Trips and Tales (Part 91): Trans-Siberian Offshoots #2
One of Harbin‘s unique features (there are several) is its fascinating blend – or should that be collision – of European, Chinese and Russian architecture. This no doubt was aided by shifts in the city’s controlling power as Chinese, Russian and Japanese forces took their respective turns through painful historical conflict. Harbin was the bolt-hole for fleeing “White”, pro-Tsarist forces and sympathisers as fallout from the Soviet Revolution. Far enough to escape the Communist reach but close enough to step back in once normality had been restored – some hope. The largest settlement of Russians outside the motherland apparently, including a concentrated Russian Jewish population too.
Japan seized control of Harbin in 1932 but were displaced by Russian forces in 1945, although it was subsequently left back in the hands of the Chinese the following year.
Each change in regime instigated an influx or outflow of humanity from differing origins and cultures, continually stirring the mix, as it were.
These days, Harbin seems to be on a decided roll, prospering from (literally) ground-level, up via its super-rich Black Earth soil supporting agricultural businesses, as well as through the prevalence of other natural and human-engineered resources, travel connections, internal commerce and civil/business infrastructure. It was even awarded UNESCO “City of Music” status in 2010, no doubt a beneficial offshoot of the long-standing creative, cultural mix. That mix today manifests predominantly as a blend of Han, Manchu and Russian. Diverse then, and often dressed in European building work that gives rise to descriptions such as “Oriental Paris”, if such a thing can be imagined. No need to imagine of course: it’s here.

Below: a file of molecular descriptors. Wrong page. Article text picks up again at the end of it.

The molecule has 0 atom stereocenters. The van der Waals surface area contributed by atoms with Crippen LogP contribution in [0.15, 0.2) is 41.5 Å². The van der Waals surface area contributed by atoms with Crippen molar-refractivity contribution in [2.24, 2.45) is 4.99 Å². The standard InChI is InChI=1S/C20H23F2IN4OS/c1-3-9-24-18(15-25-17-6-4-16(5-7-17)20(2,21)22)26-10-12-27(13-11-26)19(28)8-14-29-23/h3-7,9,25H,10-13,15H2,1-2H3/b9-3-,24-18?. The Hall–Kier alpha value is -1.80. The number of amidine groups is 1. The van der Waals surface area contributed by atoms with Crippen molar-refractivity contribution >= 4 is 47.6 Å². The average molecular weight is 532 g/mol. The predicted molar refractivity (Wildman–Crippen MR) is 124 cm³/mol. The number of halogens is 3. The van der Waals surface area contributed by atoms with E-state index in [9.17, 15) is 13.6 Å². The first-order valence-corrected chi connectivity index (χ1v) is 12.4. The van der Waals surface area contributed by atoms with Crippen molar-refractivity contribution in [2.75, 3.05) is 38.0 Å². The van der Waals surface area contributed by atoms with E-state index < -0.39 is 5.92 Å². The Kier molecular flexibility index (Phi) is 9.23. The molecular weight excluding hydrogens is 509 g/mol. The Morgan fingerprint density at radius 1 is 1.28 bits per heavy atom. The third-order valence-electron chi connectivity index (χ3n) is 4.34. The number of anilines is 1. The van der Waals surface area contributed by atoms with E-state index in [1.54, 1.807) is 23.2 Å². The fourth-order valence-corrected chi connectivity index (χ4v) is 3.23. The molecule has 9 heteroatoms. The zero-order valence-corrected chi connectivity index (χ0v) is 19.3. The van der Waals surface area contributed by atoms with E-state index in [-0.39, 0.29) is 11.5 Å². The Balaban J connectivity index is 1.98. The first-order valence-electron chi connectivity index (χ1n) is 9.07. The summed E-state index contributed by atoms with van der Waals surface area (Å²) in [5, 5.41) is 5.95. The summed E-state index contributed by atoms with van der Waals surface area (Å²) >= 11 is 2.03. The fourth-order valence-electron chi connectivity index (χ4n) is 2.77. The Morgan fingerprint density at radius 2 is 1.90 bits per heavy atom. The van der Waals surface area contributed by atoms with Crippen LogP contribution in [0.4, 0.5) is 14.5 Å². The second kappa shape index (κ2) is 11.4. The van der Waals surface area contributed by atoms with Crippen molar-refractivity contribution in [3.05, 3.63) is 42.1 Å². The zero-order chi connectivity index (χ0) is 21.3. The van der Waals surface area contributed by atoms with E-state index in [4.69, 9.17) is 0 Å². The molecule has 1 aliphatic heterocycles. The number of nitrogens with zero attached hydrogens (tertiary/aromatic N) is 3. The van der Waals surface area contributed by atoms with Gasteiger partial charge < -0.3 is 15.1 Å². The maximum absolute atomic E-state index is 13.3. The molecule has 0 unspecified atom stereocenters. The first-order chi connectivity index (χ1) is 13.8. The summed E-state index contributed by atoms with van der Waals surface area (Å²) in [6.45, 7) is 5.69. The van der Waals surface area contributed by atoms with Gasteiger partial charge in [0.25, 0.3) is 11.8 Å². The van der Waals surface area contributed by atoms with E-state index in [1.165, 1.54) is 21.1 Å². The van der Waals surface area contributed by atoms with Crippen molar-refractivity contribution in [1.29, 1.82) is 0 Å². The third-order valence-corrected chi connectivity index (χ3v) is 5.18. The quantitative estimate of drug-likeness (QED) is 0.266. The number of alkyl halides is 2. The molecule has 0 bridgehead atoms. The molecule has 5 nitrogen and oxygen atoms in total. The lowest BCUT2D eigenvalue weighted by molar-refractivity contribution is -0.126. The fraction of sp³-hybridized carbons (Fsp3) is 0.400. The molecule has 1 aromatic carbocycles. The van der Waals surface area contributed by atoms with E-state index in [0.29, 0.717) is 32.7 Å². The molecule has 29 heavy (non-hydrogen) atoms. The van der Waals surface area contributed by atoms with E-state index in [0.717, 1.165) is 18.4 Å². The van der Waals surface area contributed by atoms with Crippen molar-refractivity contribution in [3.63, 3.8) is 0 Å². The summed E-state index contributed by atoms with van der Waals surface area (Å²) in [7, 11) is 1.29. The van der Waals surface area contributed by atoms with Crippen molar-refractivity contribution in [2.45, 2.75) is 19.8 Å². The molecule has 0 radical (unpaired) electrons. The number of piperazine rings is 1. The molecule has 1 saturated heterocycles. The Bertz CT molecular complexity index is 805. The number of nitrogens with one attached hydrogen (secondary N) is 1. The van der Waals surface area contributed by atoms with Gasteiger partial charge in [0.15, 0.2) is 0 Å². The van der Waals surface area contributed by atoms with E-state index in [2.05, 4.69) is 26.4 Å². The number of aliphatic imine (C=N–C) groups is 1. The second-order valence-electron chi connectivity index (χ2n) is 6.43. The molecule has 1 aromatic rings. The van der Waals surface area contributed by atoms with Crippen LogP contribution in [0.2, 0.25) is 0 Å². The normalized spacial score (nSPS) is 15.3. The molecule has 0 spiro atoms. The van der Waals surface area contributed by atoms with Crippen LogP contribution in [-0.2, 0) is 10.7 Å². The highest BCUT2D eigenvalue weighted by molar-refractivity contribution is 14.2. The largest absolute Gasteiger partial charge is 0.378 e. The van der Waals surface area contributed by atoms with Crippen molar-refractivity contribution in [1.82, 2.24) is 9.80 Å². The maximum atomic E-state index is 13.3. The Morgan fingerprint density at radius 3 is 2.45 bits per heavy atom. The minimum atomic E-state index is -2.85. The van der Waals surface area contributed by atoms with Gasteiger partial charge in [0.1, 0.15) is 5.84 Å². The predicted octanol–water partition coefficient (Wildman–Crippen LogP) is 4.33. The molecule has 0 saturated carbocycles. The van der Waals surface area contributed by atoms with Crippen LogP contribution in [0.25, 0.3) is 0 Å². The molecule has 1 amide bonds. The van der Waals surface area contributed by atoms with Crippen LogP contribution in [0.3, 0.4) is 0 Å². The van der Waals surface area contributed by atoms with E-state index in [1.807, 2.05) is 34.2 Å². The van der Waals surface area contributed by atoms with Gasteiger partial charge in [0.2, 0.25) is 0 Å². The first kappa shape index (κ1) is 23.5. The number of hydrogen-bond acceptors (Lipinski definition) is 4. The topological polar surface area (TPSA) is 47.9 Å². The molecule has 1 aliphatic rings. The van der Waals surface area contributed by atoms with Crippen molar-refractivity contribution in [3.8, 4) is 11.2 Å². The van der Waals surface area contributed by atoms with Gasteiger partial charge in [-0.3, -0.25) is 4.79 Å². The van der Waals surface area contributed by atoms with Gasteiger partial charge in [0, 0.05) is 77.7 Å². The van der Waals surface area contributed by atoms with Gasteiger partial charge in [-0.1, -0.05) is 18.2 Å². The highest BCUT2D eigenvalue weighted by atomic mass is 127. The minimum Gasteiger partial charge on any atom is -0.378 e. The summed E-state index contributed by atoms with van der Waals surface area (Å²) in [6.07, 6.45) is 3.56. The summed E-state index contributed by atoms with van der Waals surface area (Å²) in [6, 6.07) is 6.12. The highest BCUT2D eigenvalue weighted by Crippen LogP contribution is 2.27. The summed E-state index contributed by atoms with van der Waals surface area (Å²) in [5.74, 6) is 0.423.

There’s plenty for the taking in Harbin , for a variety of tastes. It’s more a case of what to leave out. As mentioned last time, I am hoping to swing an interview with a visitor to the Ice Festival but in keeping with this overview it’s no bad place to start.
There are actually 3 main “Ice” festivals, the Ice and Snow World – I’m assuming – is the one that I have seen footage of due to the scale and nature of the ice sculptures therein. “Impressive” doesn’t cover the carved blocks assembled into complete sculptures and actual buildings.
At first glance I thought that the lighting was from external spots and floods but much, at least, is located inside the creations themselves, producing intense, multi-coloured glows that diffuse out through the glassy walls of the display structures. The result should be 1980’s neon gaudiness but it’s too overwhelming and too full-on, and the setting too surreal for the result to be anything other than stunning. We’ll be coming back to this.
The Sun Island International Snow Sculpture Art Fair probably doesn’t fit too well onto a T-shirt and features (often huge) intricately carved (considering the material) snow sculptures. You want ice? You want snow? They’ve got it covered (literally).
The Zhaolin Park Ice Festival appears from description to be a scaled down version of the Ice and Snow World, perhaps for those whose who just can’t take that much after all.
More next time.
Next time: Trips and Tales (Part 92) Trans-Siberian Offshoots #3
[Photo by Rincewind42]